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The tombstone of Tacitus: a Roman inscription, broken off

The tombstone of Tacitus

Tacitus’ work is as well known for his skill in writing history as it is for the value of the facts he presents. His beautiful and efficient phrasing, his ability to bring characters to life with only a few words, his willingness to present the information fairly and in a straightforward way, all have inspired generations of historians to try to imitate him.

Tacitus was born about 55 AD. His wealthy father Agricola was a commander of the Roman army in Britain. It was not long after Claudius conquered Britain and made it into a Roman province. Probably Tacitus also spent some time in Britain, and perhaps at other army outposts. But most of his time was spent in Rome. He was an active senator, with a successful political career, and a very famous public speaker.

His first book, written in 98 AD when Tacitus was in his early 40s, was a biography of his father. He called it the Agricola. In it, Tacitus discusses the problems of taking over a new province (Britain). How do you respect the rights of the conquered? Should they just abandon their own culture and become Roman? Do the benefits of being Roman – education, nice clothes, job opportunities – make up for the loss of freedom? What about the humiliation of being conquered?

Tacitus’ second book, written in the same year, was an account (an ethnography) of the way of life of the Germans, who had not been conquered by the Romans. It was called the Germania. Here he shows the same problems from the other side. The Germans have their freedom and their pride, which they value highly, and they can maintain their own culture. But they live in huts, they cannot read or write, and they have to farm or hunt for a living. Is this better, or worse, than the condition of the British?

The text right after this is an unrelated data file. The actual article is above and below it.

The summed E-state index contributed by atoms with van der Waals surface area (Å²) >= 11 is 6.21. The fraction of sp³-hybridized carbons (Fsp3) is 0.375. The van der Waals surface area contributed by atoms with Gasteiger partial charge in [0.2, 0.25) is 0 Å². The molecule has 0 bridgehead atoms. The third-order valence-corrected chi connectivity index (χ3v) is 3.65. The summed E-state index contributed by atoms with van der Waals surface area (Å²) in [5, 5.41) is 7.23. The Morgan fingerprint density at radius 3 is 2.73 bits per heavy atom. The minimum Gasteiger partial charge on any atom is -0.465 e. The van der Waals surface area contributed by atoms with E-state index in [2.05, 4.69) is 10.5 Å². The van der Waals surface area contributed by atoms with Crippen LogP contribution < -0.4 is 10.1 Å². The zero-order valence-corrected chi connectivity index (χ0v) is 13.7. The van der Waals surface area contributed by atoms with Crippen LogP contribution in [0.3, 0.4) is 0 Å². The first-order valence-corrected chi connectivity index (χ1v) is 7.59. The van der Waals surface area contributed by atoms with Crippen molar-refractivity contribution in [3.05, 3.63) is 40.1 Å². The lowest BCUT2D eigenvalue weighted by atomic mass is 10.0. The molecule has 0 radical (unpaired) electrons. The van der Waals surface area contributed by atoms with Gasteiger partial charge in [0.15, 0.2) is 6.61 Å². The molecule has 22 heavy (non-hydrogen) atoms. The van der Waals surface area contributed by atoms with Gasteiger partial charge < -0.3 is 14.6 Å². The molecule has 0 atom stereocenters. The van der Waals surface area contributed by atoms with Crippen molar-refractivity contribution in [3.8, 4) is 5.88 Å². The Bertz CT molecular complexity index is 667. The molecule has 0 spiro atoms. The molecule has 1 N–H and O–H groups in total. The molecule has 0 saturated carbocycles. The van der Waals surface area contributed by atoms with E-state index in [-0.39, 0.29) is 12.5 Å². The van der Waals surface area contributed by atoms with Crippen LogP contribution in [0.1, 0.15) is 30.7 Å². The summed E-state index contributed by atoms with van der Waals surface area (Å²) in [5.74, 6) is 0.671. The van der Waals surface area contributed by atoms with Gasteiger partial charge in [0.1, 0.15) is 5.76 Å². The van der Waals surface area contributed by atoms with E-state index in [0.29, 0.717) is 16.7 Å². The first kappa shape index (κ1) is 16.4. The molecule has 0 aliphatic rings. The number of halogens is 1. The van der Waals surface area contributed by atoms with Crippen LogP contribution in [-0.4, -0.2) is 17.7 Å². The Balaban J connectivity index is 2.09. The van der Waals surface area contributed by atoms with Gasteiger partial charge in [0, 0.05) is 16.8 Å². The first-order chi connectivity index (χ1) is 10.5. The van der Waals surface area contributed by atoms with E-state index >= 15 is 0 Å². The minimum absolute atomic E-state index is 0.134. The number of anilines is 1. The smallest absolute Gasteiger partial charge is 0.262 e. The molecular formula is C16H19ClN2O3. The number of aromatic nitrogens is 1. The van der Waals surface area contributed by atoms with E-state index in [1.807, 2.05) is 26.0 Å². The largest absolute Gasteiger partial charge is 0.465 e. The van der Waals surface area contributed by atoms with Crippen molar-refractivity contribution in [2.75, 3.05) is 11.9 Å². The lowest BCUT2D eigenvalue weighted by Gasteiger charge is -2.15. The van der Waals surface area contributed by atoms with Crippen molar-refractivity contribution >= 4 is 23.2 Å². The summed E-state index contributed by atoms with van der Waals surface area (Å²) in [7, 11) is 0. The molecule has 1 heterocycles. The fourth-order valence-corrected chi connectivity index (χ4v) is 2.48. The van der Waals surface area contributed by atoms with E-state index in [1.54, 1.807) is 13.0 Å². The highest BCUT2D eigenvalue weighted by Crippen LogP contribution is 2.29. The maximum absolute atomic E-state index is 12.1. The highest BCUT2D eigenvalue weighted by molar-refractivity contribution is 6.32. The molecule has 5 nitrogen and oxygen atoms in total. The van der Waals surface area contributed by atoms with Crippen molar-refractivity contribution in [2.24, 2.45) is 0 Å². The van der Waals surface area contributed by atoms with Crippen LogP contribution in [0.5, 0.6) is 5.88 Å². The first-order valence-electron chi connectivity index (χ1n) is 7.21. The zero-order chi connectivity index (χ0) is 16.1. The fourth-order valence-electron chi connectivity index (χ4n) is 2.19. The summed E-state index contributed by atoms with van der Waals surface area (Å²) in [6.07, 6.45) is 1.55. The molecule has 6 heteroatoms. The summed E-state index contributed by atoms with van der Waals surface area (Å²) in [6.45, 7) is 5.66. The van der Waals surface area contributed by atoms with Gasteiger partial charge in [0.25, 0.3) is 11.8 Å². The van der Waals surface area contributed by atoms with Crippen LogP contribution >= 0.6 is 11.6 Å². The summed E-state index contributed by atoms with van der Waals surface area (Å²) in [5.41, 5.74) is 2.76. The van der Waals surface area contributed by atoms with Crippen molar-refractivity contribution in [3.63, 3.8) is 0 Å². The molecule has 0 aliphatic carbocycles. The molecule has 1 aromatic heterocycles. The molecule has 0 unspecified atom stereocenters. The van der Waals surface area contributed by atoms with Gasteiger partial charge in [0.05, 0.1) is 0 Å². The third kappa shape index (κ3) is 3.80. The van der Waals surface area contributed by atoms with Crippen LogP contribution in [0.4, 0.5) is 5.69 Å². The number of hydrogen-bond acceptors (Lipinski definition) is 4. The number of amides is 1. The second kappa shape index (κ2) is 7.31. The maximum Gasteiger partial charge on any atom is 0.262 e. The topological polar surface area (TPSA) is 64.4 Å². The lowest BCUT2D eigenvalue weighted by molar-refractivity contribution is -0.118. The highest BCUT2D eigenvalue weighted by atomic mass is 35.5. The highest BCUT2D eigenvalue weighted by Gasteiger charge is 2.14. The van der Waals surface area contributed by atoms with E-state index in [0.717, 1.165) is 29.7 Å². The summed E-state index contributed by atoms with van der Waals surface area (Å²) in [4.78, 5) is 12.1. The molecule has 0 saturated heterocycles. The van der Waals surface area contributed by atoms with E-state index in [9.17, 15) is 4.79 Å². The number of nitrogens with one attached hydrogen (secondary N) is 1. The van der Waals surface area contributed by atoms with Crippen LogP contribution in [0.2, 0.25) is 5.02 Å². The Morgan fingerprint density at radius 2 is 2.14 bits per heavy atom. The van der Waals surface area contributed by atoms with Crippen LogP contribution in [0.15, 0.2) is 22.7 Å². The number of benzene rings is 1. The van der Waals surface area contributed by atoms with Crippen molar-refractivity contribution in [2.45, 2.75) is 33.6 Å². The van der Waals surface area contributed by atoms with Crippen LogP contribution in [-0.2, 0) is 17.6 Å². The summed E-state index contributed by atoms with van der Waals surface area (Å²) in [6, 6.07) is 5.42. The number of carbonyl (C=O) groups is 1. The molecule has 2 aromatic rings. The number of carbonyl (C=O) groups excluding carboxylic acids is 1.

(Your class might want to debate the point, which is still very relevant today: would Mexican immigrants do better to encourage their children to speak English or Spanish? Should they hope for them to become fully Americanized? What does that mean? What are the benefits or disadvantages? How about African-Americans, who didn’t come here by choice?)

Between 105 and 109 AD, Tacitus wrote the Histories, which was a political history of his own time, between 69 and 96 AD, the Flavian period. Tacitus had been involved with politics himself for most of this time, so he knew very well what had happened and why. Unfortunately most of the Histories have been destroyed, and only the part about the year 69 and part of 70 have survived.

Then beginning in 112 and continuing until his death sometime after 117 AD, Tacitus wrote a history of politics from the death of Augustus to the death of Nero (14-69 AD): the Annals. This was his longest and most ambitious work, but it too was partly destroyed. Even so, with the works of Suetonius it is our most important source for the history of the Julio-Claudians.

In both of these historical works, Tacitus again seems to be saying that freedom, even in poverty, is worth more than wealth in captivity. He hates it when the Roman emperors overrule the Senate (remember he was a senator himself). He wishes for the days when the Roman Senate ruled without an emperor. Tacitus argued that freedom would be worth the civil wars and bloodshed that came with it. But most Romans were willing to give up their freedom for safety.

Learn by doing: how do you feel? Since 9/11 Americans have been debating whether it is worth giving up some freedoms in order to fight terrorism and have more safety – is that right?

More about Suetonius
More about the Germans
And more about the Julio-Claudian emperors

Bibliography and further reading about Tacitus:

Pliny the Younger
The Flavian Emperors
More Roman literature
Ancient Rome home